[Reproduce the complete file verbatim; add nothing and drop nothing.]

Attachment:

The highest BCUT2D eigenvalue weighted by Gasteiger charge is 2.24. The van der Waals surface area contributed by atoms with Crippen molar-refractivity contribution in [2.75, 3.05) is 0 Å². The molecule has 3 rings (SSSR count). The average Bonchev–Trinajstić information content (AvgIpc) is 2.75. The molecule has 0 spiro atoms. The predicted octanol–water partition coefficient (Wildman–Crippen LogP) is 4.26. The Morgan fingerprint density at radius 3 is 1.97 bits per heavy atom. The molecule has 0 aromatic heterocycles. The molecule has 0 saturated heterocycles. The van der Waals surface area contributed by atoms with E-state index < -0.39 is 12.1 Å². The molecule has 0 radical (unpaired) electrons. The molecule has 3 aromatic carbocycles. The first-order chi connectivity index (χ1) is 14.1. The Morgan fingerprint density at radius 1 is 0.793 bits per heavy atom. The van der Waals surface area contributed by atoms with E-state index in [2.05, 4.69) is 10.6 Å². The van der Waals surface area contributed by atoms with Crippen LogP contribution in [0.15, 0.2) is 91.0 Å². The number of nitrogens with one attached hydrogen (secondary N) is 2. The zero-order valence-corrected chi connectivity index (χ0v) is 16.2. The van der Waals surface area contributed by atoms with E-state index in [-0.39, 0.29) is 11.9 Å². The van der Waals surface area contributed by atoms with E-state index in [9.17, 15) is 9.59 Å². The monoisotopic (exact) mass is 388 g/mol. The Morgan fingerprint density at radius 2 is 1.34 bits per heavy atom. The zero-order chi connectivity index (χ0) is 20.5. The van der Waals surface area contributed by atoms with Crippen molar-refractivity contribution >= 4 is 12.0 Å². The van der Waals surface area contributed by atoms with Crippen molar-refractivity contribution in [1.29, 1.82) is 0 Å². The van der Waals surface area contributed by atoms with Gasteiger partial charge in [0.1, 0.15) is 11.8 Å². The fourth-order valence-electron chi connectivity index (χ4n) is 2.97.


The highest BCUT2D eigenvalue weighted by Gasteiger charge is 2.24. The van der Waals surface area contributed by atoms with Crippen molar-refractivity contribution in [2.75, 3.05) is 0 Å². The molecule has 3 rings (SSSR count). The average Bonchev–Trinajstić information content (AvgIpc) is 2.75. The molecule has 0 spiro atoms. The predicted octanol–water partition coefficient (Wildman–Crippen LogP) is 4.26. The Morgan fingerprint density at radius 3 is 1.97 bits per heavy atom. The molecule has 0 aromatic heterocycles. The molecule has 0 saturated heterocycles. The van der Waals surface area contributed by atoms with E-state index < -0.39 is 12.1 Å². The molecule has 0 radical (unpaired) electrons. The molecule has 3 aromatic carbocycles. The first-order chi connectivity index (χ1) is 14.1. The Morgan fingerprint density at radius 1 is 0.793 bits per heavy atom. The van der Waals surface area contributed by atoms with E-state index in [2.05, 4.69) is 10.6 Å². The van der Waals surface area contributed by atoms with Crippen LogP contribution in [0.15, 0.2) is 91.0 Å². The number of nitrogens with one attached hydrogen (secondary N) is 2. The zero-order valence-corrected chi connectivity index (χ0v) is 16.2. The van der Waals surface area contributed by atoms with E-state index in [-0.39, 0.29) is 11.9 Å². The van der Waals surface area contributed by atoms with E-state index in [9.17, 15) is 9.59 Å². The monoisotopic (exact) mass is 388 g/mol. The Morgan fingerprint density at radius 2 is 1.34 bits per heavy atom. The zero-order chi connectivity index (χ0) is 20.5. The van der Waals surface area contributed by atoms with Crippen molar-refractivity contribution >= 4 is 12.0 Å². The van der Waals surface area contributed by atoms with Crippen molar-refractivity contribution in [1.29, 1.82) is 0 Å². The van der Waals surface area contributed by atoms with Gasteiger partial charge in [0.1, 0.15) is 11.8 Å². The fourth-order valence-electron chi connectivity index (χ4n) is 2.97.